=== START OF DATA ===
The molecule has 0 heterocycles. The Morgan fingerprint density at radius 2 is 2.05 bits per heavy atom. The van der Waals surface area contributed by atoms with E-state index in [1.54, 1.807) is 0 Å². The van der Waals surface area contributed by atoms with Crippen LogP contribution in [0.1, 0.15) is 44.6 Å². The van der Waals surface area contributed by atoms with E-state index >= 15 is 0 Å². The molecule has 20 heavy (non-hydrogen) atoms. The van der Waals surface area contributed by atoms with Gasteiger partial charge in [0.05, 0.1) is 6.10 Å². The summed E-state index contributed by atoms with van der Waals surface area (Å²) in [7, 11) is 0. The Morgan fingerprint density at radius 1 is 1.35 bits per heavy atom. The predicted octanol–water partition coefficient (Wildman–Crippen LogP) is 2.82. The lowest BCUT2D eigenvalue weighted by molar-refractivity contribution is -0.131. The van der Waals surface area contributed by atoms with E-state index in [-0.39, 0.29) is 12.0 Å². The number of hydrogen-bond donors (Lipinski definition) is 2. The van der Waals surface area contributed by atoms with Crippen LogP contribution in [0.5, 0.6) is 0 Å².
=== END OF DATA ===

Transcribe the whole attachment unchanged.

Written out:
The molecule has 0 heterocycles. The Morgan fingerprint density at radius 2 is 2.05 bits per heavy atom. The van der Waals surface area contributed by atoms with E-state index in [1.54, 1.807) is 0 Å². The van der Waals surface area contributed by atoms with Crippen LogP contribution in [0.1, 0.15) is 44.6 Å². The van der Waals surface area contributed by atoms with E-state index >= 15 is 0 Å². The molecule has 20 heavy (non-hydrogen) atoms. The van der Waals surface area contributed by atoms with Gasteiger partial charge in [0.05, 0.1) is 6.10 Å². The summed E-state index contributed by atoms with van der Waals surface area (Å²) in [7, 11) is 0. The Morgan fingerprint density at radius 1 is 1.35 bits per heavy atom. The predicted octanol–water partition coefficient (Wildman–Crippen LogP) is 2.82. The lowest BCUT2D eigenvalue weighted by molar-refractivity contribution is -0.131. The van der Waals surface area contributed by atoms with E-state index in [-0.39, 0.29) is 12.0 Å². The number of hydrogen-bond donors (Lipinski definition) is 2. The van der Waals surface area contributed by atoms with Crippen LogP contribution in [0.5, 0.6) is 0 Å².